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Weight Control Treatment using TIVR

Weight Control Treatment using TIVR


Our Weight Control Study was designed to explore TIVR, a novel telephone-based technology, as a tool to promote and maintain weight loss and reduce relapse rates after successful weight reduction in patients who are obese. Participants in this study were recruited from completers of the Weight Control Program directed by Dr. Elena Ramirez, Ph.D., Director of the Vermont Center for Cognitive Behavioral Therapy.


At the conclusion of the 18-week manualized group Behavioral Therapy or CBT, patients were consented, assessed for eligibility, and then randomized to one of two study conditions:

  1. (control) BT only
  2. (treatment) BT plus 6 months of TIVR

Research participants assigned to the TIVR condition were required to call an automated telephone system (IVR) daily for 6 months to report weight, caloric intake totals, nutritional values and length of time spent exercising.

Additionally, participants were offered Didactic Review of Skills and Guided Behavioral Rehearsal of Pain Coping Skills learned during the 18 weeks of Group Behavioral Therapy (BT). Participants also received confidential and personalized monthly messages that were created and recorded by Dr. Ramirez to the TIVR. All participants were assessed at the conclusion of the six-month TIVR trial, and 6 months later (i.e.12 months post BT).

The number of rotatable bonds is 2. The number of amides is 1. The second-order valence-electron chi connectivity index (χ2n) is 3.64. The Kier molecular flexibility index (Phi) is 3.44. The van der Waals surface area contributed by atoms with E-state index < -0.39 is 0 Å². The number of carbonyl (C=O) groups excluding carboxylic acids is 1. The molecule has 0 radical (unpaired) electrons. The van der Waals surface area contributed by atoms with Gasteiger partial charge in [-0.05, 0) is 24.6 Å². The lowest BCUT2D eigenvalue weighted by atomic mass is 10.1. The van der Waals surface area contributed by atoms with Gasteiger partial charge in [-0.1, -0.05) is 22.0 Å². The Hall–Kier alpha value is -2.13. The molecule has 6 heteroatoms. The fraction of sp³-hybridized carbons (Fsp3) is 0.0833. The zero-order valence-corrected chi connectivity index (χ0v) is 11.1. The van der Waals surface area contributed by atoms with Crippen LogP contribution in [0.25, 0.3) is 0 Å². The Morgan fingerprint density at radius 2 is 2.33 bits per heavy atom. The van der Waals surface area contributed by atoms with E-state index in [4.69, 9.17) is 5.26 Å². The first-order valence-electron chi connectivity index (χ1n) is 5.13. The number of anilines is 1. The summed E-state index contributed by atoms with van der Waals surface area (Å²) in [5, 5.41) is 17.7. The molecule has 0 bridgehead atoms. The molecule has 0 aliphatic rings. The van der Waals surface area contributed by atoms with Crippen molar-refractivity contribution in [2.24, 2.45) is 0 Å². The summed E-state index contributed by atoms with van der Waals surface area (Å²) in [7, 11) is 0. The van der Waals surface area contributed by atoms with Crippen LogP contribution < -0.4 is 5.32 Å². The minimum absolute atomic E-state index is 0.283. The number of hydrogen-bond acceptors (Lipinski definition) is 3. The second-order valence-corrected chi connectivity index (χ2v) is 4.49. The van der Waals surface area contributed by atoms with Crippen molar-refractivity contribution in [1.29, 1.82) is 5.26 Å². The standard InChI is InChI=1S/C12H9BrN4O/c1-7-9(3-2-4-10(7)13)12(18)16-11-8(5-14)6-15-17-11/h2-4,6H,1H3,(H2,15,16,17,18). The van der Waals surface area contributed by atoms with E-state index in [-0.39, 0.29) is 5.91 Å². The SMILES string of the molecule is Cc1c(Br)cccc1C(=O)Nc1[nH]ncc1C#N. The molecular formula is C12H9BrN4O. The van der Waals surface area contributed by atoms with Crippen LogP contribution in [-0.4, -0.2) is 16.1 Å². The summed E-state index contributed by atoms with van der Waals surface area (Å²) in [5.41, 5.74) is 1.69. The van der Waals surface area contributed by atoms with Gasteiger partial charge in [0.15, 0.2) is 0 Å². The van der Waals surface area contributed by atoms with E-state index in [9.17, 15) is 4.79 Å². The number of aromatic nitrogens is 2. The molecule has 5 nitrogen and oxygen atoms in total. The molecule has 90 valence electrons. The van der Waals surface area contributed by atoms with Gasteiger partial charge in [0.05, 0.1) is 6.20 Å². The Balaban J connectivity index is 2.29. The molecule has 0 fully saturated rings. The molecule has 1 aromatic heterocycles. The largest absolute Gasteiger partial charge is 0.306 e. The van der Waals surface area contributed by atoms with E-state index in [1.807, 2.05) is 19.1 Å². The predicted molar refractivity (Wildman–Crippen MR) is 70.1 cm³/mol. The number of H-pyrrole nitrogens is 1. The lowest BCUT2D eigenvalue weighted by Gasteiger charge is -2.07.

In addition to the telephone Weight control TIVR, participants were invited to participate in an objective measure of changes in body size, body composition, and metabolism that may occur as a result of weight loss and maintenance.

This portion of the study involved 4 visits to the General Clinical Research Center (GCRC) at Fletcher Allen. These assessments consisted of a physical exam, blood pressure, height, weight, waist circumference. Volunteers also had blood drawn to analyze their glucose and cholesterol levels as well as other risk factors for heart disease and diabetes. Finally, patients also had a Dual Energy X-ray Absorptiometry (DEXA) which tested the density of their bone structure and the quantity of muscle and fat in their body.


Previous weight loss research suggests that continued assistance post BT can prolong and amplify therapeutic impact. Our own research suggests that TIVR is a cost-effective means of prolonging and amplifying therapeutic effect in chronic illness such as persistent pain and alcohol dependence. Therefore, we adapted the Therapeutic Interactive Voice Response (TIVR) as a Behavioral Therapy (BT) adjunct for patients with obesity. Our pilot results demonstrated that the TIVR is helpful in weight relapse prevention by enhancing the beneficial effects of 18-week behavioral therapy weight loss program.


This study was supported by a New Research Initiative (NRI) funded by the University of Vermont.

Currently, a grant proposal has been submitted to the NIH/NIDDK to replicate the preliminary findings in a large-scale randomized controlled study.